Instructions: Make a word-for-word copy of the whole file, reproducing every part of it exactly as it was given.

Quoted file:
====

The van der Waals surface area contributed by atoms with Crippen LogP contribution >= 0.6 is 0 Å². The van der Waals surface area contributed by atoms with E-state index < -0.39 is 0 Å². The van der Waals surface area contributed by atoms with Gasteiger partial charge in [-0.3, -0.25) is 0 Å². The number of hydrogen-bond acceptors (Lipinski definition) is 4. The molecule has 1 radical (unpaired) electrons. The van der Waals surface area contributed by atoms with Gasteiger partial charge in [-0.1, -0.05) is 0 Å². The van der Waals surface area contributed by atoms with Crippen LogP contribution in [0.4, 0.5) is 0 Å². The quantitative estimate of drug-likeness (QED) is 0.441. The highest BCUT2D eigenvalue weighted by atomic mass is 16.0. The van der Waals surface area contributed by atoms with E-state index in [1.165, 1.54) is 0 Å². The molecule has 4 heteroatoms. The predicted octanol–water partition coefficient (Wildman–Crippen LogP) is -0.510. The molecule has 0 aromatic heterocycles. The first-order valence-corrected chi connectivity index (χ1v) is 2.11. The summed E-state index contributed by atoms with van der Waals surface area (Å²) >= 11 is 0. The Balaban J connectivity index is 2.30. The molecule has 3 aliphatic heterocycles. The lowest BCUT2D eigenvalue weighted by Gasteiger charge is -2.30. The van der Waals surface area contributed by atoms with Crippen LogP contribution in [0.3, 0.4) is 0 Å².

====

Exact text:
The van der Waals surface area contributed by atoms with Crippen LogP contribution >= 0.6 is 0 Å². The van der Waals surface area contributed by atoms with E-state index < -0.39 is 0 Å². The van der Waals surface area contributed by atoms with Gasteiger partial charge in [-0.3, -0.25) is 0 Å². The number of hydrogen-bond acceptors (Lipinski definition) is 4. The molecule has 1 radical (unpaired) electrons. The van der Waals surface area contributed by atoms with Gasteiger partial charge in [-0.1, -0.05) is 0 Å². The van der Waals surface area contributed by atoms with Crippen LogP contribution in [0.4, 0.5) is 0 Å². The quantitative estimate of drug-likeness (QED) is 0.441. The highest BCUT2D eigenvalue weighted by atomic mass is 16.0. The van der Waals surface area contributed by atoms with E-state index in [1.165, 1.54) is 0 Å². The molecule has 4 heteroatoms. The predicted octanol–water partition coefficient (Wildman–Crippen LogP) is -0.510. The molecule has 0 aromatic heterocycles. The first-order valence-corrected chi connectivity index (χ1v) is 2.11. The summed E-state index contributed by atoms with van der Waals surface area (Å²) >= 11 is 0. The Balaban J connectivity index is 2.30. The molecule has 3 aliphatic heterocycles. The lowest BCUT2D eigenvalue weighted by Gasteiger charge is -2.30. The van der Waals surface area contributed by atoms with Crippen LogP contribution in [0.3, 0.4) is 0 Å².